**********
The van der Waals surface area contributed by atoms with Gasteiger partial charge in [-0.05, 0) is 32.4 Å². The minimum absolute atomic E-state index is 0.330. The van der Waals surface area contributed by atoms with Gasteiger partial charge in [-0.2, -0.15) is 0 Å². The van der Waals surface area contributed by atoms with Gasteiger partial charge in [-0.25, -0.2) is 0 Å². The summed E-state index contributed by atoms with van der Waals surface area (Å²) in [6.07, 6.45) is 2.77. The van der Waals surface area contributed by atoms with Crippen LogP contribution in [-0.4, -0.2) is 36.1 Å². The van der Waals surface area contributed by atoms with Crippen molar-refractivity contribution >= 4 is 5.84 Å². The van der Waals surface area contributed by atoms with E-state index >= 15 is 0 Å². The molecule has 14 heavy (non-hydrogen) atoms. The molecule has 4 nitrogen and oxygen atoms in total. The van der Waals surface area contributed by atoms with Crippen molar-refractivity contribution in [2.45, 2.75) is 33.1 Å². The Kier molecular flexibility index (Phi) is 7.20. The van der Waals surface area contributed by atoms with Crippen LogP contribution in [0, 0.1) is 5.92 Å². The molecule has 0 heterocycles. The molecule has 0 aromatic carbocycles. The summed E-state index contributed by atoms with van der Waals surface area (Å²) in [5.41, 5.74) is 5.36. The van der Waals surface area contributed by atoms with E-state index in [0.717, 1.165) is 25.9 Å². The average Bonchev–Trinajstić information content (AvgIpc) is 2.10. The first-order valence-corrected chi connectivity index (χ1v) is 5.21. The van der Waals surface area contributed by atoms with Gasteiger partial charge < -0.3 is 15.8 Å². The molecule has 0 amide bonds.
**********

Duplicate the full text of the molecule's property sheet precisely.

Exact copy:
The van der Waals surface area contributed by atoms with Gasteiger partial charge in [-0.05, 0) is 32.4 Å². The minimum absolute atomic E-state index is 0.330. The van der Waals surface area contributed by atoms with Gasteiger partial charge in [-0.2, -0.15) is 0 Å². The van der Waals surface area contributed by atoms with Gasteiger partial charge in [-0.25, -0.2) is 0 Å². The summed E-state index contributed by atoms with van der Waals surface area (Å²) in [6.07, 6.45) is 2.77. The van der Waals surface area contributed by atoms with Crippen LogP contribution in [-0.4, -0.2) is 36.1 Å². The van der Waals surface area contributed by atoms with Crippen molar-refractivity contribution >= 4 is 5.84 Å². The van der Waals surface area contributed by atoms with E-state index >= 15 is 0 Å². The molecule has 14 heavy (non-hydrogen) atoms. The molecule has 4 nitrogen and oxygen atoms in total. The van der Waals surface area contributed by atoms with Crippen molar-refractivity contribution in [2.45, 2.75) is 33.1 Å². The Kier molecular flexibility index (Phi) is 7.20. The van der Waals surface area contributed by atoms with Crippen LogP contribution in [0, 0.1) is 5.92 Å². The molecule has 0 heterocycles. The molecule has 0 aromatic carbocycles. The summed E-state index contributed by atoms with van der Waals surface area (Å²) in [5.41, 5.74) is 5.36. The van der Waals surface area contributed by atoms with E-state index in [0.717, 1.165) is 25.9 Å². The average Bonchev–Trinajstić information content (AvgIpc) is 2.10. The first-order valence-corrected chi connectivity index (χ1v) is 5.21. The van der Waals surface area contributed by atoms with Gasteiger partial charge < -0.3 is 15.8 Å². The molecule has 0 amide bonds.